7 Ways to Use Post-It Notes in the Classroom

I know, I know.  I’m in the middle of a series on behavior, but I keep interrupting myself.  However, I really wanted to take advantage of the chance to link up with Speech Time Fun with the How Do You Use It linky because I simply CANNOT live without post-it notes in the classroom.  Really!  I can’t!  They are only slightly less important to me than Velcro (and that’s really just because I’ve run classrooms with no Velcro and used paperclips for attaching the kids’ schedules).  So, before I get started, just a couple of notes.  Never fear, the 5 Steps to Meaningful Behavioral Support posts will be back soon (unless I get distracted–Oh, look, a squirrel!).  Really, I only have a few more distracting posts to insert into the series.  It’s summer!  If you need your behavior fix, you can find the series HERE.  If you are looking for your Workbasket fix in the linky, you can find it HERE.  In the meantime, if you want to see ideas about how to use post-it notes in the classroom, keep reading.

1.  You know I’m a data geek, so this should come as no surprise.  I use post-it notes to take data on when I’m mixing up skills I’m teaching in discrete trials (and in group instruction when I don’t want to find the little box).  It’s easy to take data on the post-it all in one place and then transfer it sometimes.  I love these graph paper post-its as well…you can get them through Amazon and I’ve included an affiliate link at the end of the post for easy reference.

2.  Also not surprising, since i love data and feedback, I love to use post-it notes when I review students’ data, particularly to give feedback to staff.  This allows me to leave positive feedback about things that are going well and reminders of about what might be missing.  For instance, I like to try to get at least 5 opportunities for a skill in a specific activity which isn’t always easy.  This is probably the most common reminder I use, but this was really good data collection too so I wanted to make sure to give some positive feedback as well.  It makes for easy reference when I am writing up consultation reports as well.  I love these Super Sticky post-its because they don’t get disconnected from the data in the paper shuffle (there is an affiliate link below for reference too).

3. I work in many classrooms that are not my own and I don’t always have something I need to pull out and model for the staff or try with a student to see if it works.  Sometimes I’ve remembered to throw a token board in my bag, but most of the time it’s not handy.  Post-it notes make for an easy way to throw together a reinforcement system for work or group times.  They are especially helpful if I can’t use an app on my iPhone beause the student becomes too distracted.  Most of the time it works best when the student can read, because I cannot draw the reinforcer picture, but sometimes just the visual representation of what he or she needs to complete is enough.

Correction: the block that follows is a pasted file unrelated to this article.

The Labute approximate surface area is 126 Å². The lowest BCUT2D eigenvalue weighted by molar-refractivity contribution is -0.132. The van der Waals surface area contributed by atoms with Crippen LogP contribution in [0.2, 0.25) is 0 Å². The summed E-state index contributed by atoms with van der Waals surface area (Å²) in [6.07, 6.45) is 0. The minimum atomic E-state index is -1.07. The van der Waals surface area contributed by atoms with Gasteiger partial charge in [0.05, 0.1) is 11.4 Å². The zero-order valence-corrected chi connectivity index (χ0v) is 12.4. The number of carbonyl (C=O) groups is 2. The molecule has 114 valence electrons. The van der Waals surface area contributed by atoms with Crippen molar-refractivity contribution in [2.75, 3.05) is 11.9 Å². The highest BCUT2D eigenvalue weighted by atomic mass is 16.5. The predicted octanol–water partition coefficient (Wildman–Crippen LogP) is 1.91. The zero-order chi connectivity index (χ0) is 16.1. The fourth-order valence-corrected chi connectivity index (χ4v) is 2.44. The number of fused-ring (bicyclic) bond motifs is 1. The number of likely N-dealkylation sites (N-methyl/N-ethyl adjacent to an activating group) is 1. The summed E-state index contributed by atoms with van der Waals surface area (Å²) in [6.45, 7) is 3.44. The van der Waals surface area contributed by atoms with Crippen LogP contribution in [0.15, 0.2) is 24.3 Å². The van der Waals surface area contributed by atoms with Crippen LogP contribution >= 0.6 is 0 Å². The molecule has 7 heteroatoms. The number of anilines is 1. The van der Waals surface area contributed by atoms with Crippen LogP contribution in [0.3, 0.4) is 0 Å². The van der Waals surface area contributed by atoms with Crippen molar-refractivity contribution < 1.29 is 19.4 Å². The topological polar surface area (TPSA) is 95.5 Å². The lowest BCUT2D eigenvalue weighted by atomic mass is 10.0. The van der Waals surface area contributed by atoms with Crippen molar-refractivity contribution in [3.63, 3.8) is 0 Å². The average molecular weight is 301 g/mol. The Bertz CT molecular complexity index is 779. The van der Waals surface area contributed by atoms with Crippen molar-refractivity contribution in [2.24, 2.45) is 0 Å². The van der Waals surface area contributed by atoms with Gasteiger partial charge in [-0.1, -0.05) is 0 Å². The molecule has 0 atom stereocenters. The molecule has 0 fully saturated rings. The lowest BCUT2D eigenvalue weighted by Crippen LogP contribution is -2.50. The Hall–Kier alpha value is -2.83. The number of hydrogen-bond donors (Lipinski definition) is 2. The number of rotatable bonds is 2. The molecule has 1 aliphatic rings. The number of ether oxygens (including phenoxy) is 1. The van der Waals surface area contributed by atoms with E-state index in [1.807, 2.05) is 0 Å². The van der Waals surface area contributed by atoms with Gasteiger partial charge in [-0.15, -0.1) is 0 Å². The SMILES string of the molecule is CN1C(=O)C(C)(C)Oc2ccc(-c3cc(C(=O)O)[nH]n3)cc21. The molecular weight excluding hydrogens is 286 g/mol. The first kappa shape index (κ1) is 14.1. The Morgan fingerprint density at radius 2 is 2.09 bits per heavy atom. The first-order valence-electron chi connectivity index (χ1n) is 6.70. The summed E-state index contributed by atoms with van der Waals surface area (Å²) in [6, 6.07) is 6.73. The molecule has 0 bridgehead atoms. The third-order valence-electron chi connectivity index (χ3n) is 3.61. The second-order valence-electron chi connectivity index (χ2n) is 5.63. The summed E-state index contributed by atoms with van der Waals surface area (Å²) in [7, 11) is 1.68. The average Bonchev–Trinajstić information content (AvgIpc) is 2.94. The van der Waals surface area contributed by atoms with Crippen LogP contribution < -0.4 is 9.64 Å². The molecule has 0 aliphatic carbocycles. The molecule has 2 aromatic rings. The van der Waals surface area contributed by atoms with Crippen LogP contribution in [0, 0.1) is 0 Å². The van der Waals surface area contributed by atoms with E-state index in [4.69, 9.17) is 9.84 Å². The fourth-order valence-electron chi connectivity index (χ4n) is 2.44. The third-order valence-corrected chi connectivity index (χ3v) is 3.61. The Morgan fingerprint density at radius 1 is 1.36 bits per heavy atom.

Post-its are also great for creating impromptu schedules, whether (4) mini-schedules or (5) first-then.  I also use them to substitute for a missing visual on a schedule in a pinch (and then replace it later).  Again, this works best if the student’s can read, but for the first-then I can sometimes point to the materials (e.g., point to the math sheet then point to the “first” note; point to the computer and then point to the “then” note) and the student gets what it means.  I’m also a big fan of mini-schedules or breaking a single task down into the steps to get through it.  Post-its are a great tool to use on the fly so I try to always have some nearby.

6. Post-its are also great for giving visual cues to adults.  They are great for reminders but also to give them scripts and ideas about how to expand language in activities.  This one is giving directions for how to expand language when reading the story to the class.  I’ve talked about this use before HERE.

7.  They are also a great way to create communication scripts on the fly and make it easy to fade them out.  You can see here how the scripts just change by dropping off the last word and leaving a blank until there is just a blank note and then a scrap of a note at the end to fade out the script entirely. I talked more about the use of scripts for communication and this process HERE.

Wow, there are so many more uses that came to mind just while writing this post. You could use post-its for response cards in the classroom.  Give students 2 colors–yellow is yes, red is no. Or have them write their answers on the post-its and hold them up (I do this in training with adults to increase engagement).

I also use them for impromptu parking lots to show students where to set down a favorite item (read: perseveration) while we work, so they always know they can get it back.  The post-it note can create that spot for them at least temporarily.

So, are you looking for more ideas about how to use post-its in speech or the special education classrooms?  Check out the link-up at Speech Time Fun.

And if you are looking for new and interesting post-it notes like the ones I talked about above or just ones to make things more interesting in the classrooms.  You might want to check these out from Amazon.

Amazon.com Widgets

Until next time,

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